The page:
Through this Agricultural Catchments Programme (ACP), a total of six river catchments, representative of Ireland’s geological and agricultural mix, have been sampled at 10-minute intervals and analysed for nutrients over a period of more than 10 years.
This has generated a wealth of high-frequency data, which, in turn, has greatly improved the team’s ability to model nutrient transport and behaviour in catchments, and they are now hoping to gain a similar understanding of the pathways and fate of MCPA in the environment.
Hence the selection of passive sampling, Per-Erik explained. “Since there is no continuous monitoring method available for herbicides, we saw Chemcatcher® as the next-best approach available.”
“MCPA is very soluble. It moves very quickly in flashy conditions. So, if we rely on taking a grab sample, the likelihood is that we may miss the pulses,” he added. “With Chemcatcher®, we are getting a time-weighted average, distributed over a 14-day period.”
The other benefit of Chemcatcher® is that it enables detection at lower levels than traditional sampling. This is important, he pointed out as “we are monitoring rivers that are representative areas as opposed to problem areas”.
One of the misconceptions the research is challenging is that MCPA currently being detected is due to current or very recent activity.
In aerobic environments, due to rapid oxidation, MCPA has a short half-life of approximately 20 days. However, when MCPA gets down to an anaerobic environment – in groundwater or in sediments in lakes – its half-live can be up to 2,000 days, creating legacy problems on remobilisation.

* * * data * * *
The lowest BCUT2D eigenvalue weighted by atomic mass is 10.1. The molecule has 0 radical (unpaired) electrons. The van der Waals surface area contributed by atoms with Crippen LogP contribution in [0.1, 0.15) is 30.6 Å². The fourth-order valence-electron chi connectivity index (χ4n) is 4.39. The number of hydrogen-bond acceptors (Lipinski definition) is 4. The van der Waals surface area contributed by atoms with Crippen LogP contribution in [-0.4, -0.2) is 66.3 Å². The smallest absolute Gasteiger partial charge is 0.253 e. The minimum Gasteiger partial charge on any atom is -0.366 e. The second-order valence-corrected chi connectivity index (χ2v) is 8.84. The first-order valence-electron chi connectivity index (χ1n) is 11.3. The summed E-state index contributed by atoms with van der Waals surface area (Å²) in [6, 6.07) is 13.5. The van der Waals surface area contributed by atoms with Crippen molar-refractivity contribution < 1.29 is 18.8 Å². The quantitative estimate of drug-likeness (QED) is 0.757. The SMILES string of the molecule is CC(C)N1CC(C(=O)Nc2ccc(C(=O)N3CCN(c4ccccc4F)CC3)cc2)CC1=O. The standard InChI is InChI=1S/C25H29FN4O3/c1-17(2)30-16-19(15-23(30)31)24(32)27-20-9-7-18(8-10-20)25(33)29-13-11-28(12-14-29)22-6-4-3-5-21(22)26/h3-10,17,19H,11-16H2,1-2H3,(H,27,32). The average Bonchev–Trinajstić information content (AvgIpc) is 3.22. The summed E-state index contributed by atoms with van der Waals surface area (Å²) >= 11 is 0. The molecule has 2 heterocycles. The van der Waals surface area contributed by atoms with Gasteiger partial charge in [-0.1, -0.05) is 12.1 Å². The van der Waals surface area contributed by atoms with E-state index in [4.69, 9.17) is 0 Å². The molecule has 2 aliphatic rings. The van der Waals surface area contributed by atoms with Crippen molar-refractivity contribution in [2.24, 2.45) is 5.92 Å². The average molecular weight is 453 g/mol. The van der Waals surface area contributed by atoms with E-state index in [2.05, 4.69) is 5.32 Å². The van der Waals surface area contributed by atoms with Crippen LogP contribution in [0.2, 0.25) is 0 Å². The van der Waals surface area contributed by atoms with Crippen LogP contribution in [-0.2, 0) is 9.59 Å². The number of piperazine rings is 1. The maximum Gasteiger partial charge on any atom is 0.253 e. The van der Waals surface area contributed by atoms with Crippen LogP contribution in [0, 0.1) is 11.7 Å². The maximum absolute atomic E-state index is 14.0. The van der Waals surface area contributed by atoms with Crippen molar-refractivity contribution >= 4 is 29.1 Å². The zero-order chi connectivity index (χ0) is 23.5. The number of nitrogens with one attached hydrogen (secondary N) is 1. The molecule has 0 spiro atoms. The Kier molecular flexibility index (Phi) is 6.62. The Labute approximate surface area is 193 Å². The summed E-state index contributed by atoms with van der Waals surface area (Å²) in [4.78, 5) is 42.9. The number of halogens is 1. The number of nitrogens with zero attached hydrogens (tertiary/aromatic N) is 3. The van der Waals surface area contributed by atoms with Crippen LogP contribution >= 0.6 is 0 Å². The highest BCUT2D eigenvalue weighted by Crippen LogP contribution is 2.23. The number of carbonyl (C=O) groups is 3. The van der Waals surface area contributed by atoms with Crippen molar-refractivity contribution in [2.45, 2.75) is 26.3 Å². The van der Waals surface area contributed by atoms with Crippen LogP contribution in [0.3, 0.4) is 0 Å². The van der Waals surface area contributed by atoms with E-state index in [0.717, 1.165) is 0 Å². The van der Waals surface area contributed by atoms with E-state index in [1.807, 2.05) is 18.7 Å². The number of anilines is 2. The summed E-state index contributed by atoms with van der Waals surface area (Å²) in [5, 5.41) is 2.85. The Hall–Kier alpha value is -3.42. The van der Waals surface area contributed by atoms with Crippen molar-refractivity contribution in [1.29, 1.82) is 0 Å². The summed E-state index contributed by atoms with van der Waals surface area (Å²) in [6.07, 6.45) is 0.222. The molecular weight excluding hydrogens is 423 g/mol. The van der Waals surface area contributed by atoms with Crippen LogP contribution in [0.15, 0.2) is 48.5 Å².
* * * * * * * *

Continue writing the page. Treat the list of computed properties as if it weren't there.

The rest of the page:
Per-Erik likens the challenge of modelling herbicide pathways to solving a jigsaw puzzle. The data the team has been getting from Chemcatcher® over the past 18 months is adding to the pieces provided by conventional, high-frequency sampling and analysis, bringing the big picture more closely into focus. “With the analysis coming back, we are getting very powerful information,” he says.
The team hopes to continue the monitoring using Chemcatcher® beyond the life of the WaterProtect project, rolling it out to all six catchments in the ACP programme.
The researchers at Teagasc have also started working with the National University of Ireland – Galway (NUIG) on a Pesticide Management for Better Water Quality (PEST-MAN) project funded by the Irish Environmental Protection Agency and the Department of Agriculture Food & the Marine, which aims to build on the work of this project, again using Chemcatcher® for sampling.
The Teagasc team would like to ultimately gain more clarity on the ecological impact of MCPA. Although ecotoxicological effects have been examined, little is known about the interaction of MCPA and its degradation products with nutrients, colloids or other pesticides – and how these substances may combine with other environmental factors to produce multiple stressor effects for species.
Where to find more information
For further information about Chemcatcher®, visit https://chemcatcher.ie/
The WaterProtect project has received funding from Horizon 2020 Work under the theme ‘Food security, sustainable agriculture and forestry, marine and maritime and inland water research and the bioeconomy.’ The project is also aiming to identify bottlenecks in the water governance structure, which may hinder the progress in achieving good water quality. Project website: https://water-protect.eu/
Background reading: Morton, PA, Fennell, C, Cassidy, R, et al. A review of the pesticide MCPA in the land‐water environment and emerging research needs. WIREs Water. 2020; 7:e1402. https://doi.org/10.1002/wat2.1402
Information and videos about the Irish Agricultural Catchments Programme are available at https://www.teagasc.ie/environment/water-quality/agricultural-catchments/
For further information about the Pesticide Management for Better Water Quality (PEST-MAN) project, visit http://www.nuigalway.ie/gene/activeprojects/